Keeping my eyes open to glimpses of God

Tuesday, March 31, 2015

Heartache for the Church

Some days, my heart aches so much for the church that tears sting the corners of my eyes. Today is one of those days.

It seems to me that the church should be a place that—more than anywhere else—helps people flourish, freeing them to be the people that God created them to be. Can you imagine the church helping people find their identity, purpose, and mission and setting them free to live in radical, kingdom ways?

When I catch a glimpse of that vision, my heart leaps with joy. And to be clear, there are churches that are doing that. I hear stories all the time of church done well, and I praise God for that.

But to be honest with you, I hear more stories of churches, ministries, and organizations holding people back. Today has been filled with those stories. And it makes my heart ache and my fingers tremble. Because I know these leaders love God. They want to follow him and lead others to follow, too. They have good intentions. And yet rather than empower people, they shut them down.

In the last week, I’ve heard a pastor talk condescendingly to the introverts in his congregation for not welcoming people at the front door enough, read part of a book about “the proper roles” of Christian men and women, and seen social media posts from Christians who openly explain that they will not associate with people who are different from them—especially with people who are gay.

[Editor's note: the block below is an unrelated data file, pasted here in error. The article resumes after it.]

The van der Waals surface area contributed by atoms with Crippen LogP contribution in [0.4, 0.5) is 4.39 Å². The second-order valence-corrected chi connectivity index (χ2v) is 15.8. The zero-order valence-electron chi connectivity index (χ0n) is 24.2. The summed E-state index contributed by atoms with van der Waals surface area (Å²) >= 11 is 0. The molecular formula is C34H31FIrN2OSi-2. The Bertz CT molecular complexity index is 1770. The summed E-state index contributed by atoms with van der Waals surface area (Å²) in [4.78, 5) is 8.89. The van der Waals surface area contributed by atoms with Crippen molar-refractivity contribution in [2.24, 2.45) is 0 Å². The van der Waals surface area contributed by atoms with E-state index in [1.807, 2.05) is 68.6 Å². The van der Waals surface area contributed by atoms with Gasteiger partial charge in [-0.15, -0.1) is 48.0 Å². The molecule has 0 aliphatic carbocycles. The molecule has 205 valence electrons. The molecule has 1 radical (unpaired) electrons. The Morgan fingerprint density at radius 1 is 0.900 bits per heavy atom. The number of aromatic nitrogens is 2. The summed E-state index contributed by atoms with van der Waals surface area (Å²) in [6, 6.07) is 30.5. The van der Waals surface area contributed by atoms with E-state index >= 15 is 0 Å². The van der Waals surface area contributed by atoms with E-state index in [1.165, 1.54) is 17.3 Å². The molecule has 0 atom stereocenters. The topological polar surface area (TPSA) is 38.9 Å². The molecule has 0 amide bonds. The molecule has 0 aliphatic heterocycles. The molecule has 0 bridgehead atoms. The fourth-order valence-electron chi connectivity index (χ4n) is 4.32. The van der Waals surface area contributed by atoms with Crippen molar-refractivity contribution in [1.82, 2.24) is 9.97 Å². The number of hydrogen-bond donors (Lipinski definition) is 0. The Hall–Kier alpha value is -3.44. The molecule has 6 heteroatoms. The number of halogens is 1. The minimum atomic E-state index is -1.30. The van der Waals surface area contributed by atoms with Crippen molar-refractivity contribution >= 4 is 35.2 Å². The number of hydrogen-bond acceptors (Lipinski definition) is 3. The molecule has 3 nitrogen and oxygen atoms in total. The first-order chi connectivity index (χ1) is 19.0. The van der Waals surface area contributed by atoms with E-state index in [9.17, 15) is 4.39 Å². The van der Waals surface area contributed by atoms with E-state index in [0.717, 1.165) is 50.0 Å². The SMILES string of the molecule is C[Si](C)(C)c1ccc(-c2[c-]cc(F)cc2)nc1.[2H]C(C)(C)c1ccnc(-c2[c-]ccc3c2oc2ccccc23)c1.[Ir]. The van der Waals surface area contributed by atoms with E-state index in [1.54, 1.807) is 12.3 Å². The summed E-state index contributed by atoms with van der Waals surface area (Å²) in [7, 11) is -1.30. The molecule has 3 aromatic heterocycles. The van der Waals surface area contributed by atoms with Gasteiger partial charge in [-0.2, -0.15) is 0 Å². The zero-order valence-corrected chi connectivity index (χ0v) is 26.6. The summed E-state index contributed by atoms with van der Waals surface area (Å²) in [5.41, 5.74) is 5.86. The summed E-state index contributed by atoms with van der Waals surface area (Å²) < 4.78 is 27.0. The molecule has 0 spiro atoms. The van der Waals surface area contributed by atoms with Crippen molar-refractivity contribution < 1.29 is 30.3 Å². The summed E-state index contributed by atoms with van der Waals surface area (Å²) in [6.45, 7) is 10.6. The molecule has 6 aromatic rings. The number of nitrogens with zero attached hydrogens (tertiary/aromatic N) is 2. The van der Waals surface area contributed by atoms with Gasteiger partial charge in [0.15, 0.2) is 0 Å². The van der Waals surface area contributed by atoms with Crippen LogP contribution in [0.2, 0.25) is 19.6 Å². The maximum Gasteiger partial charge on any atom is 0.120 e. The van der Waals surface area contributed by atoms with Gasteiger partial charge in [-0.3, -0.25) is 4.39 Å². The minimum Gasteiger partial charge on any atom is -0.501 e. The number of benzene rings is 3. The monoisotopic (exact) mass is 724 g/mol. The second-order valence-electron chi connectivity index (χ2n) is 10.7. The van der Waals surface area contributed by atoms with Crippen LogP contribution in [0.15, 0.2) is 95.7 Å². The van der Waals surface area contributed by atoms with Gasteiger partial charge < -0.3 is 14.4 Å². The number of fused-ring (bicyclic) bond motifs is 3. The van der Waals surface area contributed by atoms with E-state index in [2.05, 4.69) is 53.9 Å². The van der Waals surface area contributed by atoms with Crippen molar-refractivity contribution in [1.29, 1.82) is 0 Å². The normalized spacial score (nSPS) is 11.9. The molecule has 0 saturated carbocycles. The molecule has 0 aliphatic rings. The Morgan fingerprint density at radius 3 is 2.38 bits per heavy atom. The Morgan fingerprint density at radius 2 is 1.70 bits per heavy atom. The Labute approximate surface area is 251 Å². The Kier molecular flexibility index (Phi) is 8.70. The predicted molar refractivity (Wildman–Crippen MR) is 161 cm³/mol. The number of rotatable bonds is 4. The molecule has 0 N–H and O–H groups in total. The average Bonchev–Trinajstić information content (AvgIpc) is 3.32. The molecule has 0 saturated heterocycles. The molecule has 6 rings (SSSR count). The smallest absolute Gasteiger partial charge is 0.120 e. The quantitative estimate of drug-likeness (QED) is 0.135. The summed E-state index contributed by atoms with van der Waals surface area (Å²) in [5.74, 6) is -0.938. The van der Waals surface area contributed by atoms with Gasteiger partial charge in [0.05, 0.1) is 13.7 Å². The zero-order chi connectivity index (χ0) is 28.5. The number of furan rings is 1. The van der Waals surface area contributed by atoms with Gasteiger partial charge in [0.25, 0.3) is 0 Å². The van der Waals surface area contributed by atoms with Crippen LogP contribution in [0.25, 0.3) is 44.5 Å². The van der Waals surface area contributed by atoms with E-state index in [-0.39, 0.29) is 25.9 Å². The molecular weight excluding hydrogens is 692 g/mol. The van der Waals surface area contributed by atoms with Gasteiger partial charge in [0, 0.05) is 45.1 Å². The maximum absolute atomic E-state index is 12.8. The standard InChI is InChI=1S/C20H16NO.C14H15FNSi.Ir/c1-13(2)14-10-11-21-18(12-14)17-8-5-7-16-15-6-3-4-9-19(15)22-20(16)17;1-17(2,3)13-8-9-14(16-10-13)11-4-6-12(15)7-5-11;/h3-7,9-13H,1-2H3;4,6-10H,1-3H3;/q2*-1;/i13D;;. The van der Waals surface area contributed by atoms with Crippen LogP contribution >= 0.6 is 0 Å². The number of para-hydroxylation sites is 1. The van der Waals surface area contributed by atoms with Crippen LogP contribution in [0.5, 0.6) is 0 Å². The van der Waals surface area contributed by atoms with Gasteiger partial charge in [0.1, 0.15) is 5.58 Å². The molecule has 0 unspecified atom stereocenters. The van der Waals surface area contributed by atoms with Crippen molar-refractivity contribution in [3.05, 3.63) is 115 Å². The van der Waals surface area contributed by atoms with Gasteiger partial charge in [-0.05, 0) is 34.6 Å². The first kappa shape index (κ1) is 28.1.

It tears me up inside. This version of Christianity displayed in countless ways is incredibly stifling. And it looks nothing like Jesus. 

Friday, March 20, 2015

Feeling Heard

Lucy at the park on one of our walks
Lucy recently learned to wave. One day while she was sitting in her highchair eating lunch, she waved at me. When I waved back, Lucy’s eyes widened, a huge grin spilling across her face. Then she waved again, and I waved back. This time she excitedly screamed out. Again and again she waved, excited to see me wave back each time.

Can you imagine realizing for the first time that you can communicate with others? That by gesturing, you can get another person to gesture back?

In this seemingly simple moment, Lucy was experiencing something quite profound—I can communicate and be understood. And boy was she happy about it. Now when we take walks, she waves at just about everything: people walking past, kids at the park, dogs on their leashes, and even the houses.

It reminds me of that moment when you share a struggle you’ve been facing and you hear those deeply encouraging words: me too. It’s the feeling of being seen, known, and understood. It moves us from feeling somewhat invisible to feeling part of community, part of the human race.